Options are a compromise. Basically, these are agreements that are typically frowned upon in contract law, but are made binding through consideration. They are usually shorter than the subsequent document that is executed when the option is exercised (purchase and sale agreement or rental agreement), so they take the least amount of time and upfront costs to negotiate. However, the shorter and less detailed the option, the greater the risk for the option holder. A thoroughly negotiated call option may, in fact, contain the vast majority of the substantive terms that would be contained in a subsequent purchase and sale contract, presenting the option holder with the least risk that the parties cannot agree on a substantive term at the time the option is exercised (usually after the cannabis permit is issued, when the option holder now has the least leverage). A short, two-way option agreement may be sufficient to be legally binding, set a price and give the buyer exclusivity, but the more substantive terms that then need to be negotiated greatly reduce the buyer’s leverage, causing the buyer to trade again by price, if the parties cannot agree on a mutually acceptable purchase document (which is a typical contingency for the successful exercise of an option).
Lease options are somewhat misleading and at their simplest are just a binding letter of intent or at their most complex something like a full lease with the right to cancel. Most letters of intent regarding rentals are expressly non-binding, save for a short period of exclusivity between the parties to negotiate the rental agreement. A letter of intent to lease may be binding if the consideration is some form of option payment, and may provide exclusivity to the option holder. However, the greatest risk arises for the option holder, especially the longer the option term. While a valid and legally binding option to purchase may enable a buyer to perform a specified performance in the event of a seller’s default, such a remedy becomes much more uncertain for the holder of a lease option or letter of intent when it has not been agreed and damages are speculative will. While an LOI or lease option may be sufficient to satisfy cannabis regulators in the application process, once the license is site-bound, the applicant’s risk of being able to negotiate a fair lease once a permit is granted is significantly reduced.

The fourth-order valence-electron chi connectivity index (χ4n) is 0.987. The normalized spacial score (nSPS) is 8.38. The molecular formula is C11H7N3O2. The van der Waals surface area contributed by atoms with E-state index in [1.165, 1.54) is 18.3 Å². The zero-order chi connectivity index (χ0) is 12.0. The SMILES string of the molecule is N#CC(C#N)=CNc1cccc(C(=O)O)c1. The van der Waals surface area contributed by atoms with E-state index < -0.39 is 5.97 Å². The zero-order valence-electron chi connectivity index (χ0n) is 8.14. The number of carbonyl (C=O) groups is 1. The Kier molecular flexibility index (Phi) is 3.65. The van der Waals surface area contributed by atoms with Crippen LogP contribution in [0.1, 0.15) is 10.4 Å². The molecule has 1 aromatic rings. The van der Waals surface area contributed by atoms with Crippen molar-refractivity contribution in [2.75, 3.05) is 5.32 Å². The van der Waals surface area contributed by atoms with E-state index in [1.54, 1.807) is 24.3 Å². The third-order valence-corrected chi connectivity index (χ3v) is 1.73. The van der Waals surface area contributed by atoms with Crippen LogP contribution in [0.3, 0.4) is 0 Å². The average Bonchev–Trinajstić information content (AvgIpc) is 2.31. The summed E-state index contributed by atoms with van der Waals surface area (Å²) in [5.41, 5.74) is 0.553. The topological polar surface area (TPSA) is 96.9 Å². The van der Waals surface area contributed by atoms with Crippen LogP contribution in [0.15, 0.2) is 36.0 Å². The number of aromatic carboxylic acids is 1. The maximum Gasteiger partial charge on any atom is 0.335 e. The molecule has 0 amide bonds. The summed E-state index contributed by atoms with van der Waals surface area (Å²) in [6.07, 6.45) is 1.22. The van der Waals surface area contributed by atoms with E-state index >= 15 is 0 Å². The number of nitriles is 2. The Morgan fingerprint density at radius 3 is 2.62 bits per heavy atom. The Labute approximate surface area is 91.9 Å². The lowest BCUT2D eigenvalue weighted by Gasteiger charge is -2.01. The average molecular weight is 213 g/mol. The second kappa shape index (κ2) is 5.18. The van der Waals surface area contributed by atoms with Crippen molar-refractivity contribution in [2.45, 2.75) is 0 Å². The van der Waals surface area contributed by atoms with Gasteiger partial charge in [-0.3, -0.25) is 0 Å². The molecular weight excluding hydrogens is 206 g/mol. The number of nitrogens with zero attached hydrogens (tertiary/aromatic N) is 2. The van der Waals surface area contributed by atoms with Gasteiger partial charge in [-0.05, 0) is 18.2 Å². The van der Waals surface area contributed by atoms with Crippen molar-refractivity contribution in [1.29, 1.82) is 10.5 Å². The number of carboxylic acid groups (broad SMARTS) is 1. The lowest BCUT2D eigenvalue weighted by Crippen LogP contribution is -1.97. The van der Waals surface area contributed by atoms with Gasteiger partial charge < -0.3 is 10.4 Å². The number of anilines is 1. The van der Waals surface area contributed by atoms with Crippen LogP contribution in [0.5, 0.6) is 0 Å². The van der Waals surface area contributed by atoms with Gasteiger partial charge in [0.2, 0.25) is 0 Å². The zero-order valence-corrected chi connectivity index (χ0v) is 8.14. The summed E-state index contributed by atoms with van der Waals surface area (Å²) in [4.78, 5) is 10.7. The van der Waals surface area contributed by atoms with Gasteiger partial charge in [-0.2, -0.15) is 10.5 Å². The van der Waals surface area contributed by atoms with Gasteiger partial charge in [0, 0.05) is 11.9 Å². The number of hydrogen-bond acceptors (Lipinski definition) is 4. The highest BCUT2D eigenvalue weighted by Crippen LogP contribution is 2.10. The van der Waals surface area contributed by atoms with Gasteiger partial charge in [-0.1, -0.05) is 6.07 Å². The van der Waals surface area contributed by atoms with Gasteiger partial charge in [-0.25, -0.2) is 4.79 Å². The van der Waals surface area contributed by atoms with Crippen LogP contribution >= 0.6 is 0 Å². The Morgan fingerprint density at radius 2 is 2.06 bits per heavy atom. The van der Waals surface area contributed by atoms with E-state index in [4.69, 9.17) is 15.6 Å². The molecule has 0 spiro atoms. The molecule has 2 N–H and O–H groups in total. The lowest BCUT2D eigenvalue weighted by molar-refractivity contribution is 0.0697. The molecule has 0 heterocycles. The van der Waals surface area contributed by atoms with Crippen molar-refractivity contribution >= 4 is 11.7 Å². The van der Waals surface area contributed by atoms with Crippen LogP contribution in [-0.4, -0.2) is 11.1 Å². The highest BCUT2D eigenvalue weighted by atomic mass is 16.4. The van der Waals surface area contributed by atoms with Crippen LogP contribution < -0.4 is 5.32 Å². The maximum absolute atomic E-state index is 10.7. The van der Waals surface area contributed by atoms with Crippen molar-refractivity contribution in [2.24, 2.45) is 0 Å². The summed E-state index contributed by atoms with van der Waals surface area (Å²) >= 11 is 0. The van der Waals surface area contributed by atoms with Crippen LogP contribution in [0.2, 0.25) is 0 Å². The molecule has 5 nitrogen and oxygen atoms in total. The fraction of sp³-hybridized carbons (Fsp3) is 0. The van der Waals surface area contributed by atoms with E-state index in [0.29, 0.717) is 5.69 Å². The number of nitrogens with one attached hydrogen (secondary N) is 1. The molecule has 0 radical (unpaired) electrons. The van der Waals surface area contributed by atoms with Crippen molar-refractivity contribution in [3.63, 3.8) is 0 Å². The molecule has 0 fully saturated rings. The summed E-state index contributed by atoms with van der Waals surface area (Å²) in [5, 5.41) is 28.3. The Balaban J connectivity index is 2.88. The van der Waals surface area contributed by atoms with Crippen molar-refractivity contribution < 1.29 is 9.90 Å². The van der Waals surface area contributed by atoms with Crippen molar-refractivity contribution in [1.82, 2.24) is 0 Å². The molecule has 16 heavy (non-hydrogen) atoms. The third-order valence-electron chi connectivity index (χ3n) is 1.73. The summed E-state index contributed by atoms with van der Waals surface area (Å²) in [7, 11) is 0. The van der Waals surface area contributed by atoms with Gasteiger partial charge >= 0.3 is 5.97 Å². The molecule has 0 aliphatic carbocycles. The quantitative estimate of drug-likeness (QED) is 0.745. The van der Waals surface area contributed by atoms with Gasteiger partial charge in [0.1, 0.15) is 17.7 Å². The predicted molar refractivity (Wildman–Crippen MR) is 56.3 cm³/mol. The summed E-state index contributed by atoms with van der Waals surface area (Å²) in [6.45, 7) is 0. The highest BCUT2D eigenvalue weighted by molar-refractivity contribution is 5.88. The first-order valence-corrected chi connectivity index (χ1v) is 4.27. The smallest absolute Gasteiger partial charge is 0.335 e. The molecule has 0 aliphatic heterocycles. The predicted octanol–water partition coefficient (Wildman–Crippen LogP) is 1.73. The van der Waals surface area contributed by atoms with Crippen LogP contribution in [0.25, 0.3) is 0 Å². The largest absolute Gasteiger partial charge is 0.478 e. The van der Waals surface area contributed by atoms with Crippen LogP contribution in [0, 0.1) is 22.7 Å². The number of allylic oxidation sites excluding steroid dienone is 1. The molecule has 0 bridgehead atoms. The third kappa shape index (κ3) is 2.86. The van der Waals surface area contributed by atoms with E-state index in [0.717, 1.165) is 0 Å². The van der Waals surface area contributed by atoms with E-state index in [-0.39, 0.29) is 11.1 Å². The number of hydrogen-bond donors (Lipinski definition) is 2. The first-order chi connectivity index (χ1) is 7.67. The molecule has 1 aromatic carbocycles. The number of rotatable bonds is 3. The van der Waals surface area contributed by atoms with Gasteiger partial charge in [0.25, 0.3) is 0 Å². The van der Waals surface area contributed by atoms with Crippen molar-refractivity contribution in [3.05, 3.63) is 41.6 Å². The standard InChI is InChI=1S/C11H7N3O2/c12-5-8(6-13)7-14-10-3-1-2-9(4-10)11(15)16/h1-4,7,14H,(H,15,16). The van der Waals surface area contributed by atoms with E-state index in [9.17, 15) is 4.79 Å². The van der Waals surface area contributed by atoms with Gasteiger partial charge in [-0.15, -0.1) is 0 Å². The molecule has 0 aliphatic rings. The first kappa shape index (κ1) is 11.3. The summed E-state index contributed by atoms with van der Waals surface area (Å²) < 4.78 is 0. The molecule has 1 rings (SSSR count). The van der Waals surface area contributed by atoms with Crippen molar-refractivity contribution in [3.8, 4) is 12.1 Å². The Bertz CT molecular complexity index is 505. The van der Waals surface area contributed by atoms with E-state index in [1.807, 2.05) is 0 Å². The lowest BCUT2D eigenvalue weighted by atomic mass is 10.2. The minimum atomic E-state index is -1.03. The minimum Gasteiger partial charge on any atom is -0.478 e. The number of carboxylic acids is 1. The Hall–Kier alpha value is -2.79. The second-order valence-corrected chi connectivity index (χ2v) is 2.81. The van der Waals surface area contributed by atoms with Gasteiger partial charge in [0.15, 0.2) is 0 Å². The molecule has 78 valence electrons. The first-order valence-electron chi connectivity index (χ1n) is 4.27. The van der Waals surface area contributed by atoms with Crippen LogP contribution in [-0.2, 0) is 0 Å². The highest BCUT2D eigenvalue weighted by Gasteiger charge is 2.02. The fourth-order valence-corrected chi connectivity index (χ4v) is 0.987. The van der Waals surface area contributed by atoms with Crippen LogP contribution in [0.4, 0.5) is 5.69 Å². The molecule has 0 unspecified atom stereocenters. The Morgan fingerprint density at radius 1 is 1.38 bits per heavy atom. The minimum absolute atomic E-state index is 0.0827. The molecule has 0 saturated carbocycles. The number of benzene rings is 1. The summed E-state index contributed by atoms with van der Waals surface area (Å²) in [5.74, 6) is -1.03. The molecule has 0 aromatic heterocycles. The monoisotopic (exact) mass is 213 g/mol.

At the end of the day, the best position an applicant can be in at the time of application is to have a mandatory property site inspection document containing as many essential conditions as possible, subject to successfully obtaining the applicable cannabis license ( or otherwise contains a right of termination for failure to obtain) and in a form generally accepted by the courts, common law and contract law in the jurisdiction in which the property is located. Fully negotiated purchase and sale contracts and leases top this list, followed by binding purchase options. Binding letters of intent offer the greatest uncertainty and therefore the greatest risk.
The content of this article is intended to provide a general guide to the topic. In relation to your specific circumstances, you should seek advice from a specialist.